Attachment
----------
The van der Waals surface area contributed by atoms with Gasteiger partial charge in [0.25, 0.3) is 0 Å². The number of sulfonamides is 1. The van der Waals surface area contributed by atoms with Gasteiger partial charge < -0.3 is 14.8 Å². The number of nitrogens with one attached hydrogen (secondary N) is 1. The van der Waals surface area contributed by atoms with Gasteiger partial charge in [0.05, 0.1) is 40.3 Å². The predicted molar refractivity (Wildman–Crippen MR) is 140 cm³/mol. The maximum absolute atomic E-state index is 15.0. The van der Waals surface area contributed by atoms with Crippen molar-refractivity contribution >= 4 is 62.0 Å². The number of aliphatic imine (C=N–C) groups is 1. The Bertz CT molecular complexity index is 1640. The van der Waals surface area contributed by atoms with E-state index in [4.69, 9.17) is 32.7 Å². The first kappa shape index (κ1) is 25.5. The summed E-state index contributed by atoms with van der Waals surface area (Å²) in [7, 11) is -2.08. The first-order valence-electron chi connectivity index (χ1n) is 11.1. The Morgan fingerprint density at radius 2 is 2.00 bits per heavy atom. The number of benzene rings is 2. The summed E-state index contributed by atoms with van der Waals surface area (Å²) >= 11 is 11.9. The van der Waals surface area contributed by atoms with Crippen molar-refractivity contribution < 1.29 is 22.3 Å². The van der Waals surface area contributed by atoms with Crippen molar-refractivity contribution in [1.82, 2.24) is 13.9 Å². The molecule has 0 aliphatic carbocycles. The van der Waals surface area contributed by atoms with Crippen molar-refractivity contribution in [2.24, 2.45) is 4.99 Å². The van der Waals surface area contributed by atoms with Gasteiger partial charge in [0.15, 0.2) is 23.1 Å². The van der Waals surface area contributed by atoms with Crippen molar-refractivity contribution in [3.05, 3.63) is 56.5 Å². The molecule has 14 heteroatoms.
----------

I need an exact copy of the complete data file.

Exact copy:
The van der Waals surface area contributed by atoms with Gasteiger partial charge in [0.25, 0.3) is 0 Å². The number of sulfonamides is 1. The van der Waals surface area contributed by atoms with Gasteiger partial charge < -0.3 is 14.8 Å². The number of nitrogens with one attached hydrogen (secondary N) is 1. The van der Waals surface area contributed by atoms with Gasteiger partial charge in [0.05, 0.1) is 40.3 Å². The predicted molar refractivity (Wildman–Crippen MR) is 140 cm³/mol. The maximum absolute atomic E-state index is 15.0. The van der Waals surface area contributed by atoms with Crippen molar-refractivity contribution >= 4 is 62.0 Å². The number of aliphatic imine (C=N–C) groups is 1. The Bertz CT molecular complexity index is 1640. The van der Waals surface area contributed by atoms with E-state index in [4.69, 9.17) is 32.7 Å². The first kappa shape index (κ1) is 25.5. The summed E-state index contributed by atoms with van der Waals surface area (Å²) in [7, 11) is -2.08. The first-order valence-electron chi connectivity index (χ1n) is 11.1. The Morgan fingerprint density at radius 2 is 2.00 bits per heavy atom. The number of benzene rings is 2. The summed E-state index contributed by atoms with van der Waals surface area (Å²) >= 11 is 11.9. The van der Waals surface area contributed by atoms with Crippen molar-refractivity contribution < 1.29 is 22.3 Å². The van der Waals surface area contributed by atoms with Crippen molar-refractivity contribution in [1.82, 2.24) is 13.9 Å². The molecule has 0 aliphatic carbocycles. The van der Waals surface area contributed by atoms with Crippen molar-refractivity contribution in [2.24, 2.45) is 4.99 Å². The van der Waals surface area contributed by atoms with Gasteiger partial charge in [0.15, 0.2) is 23.1 Å². The van der Waals surface area contributed by atoms with Crippen molar-refractivity contribution in [3.05, 3.63) is 56.5 Å². The molecule has 14 heteroatoms.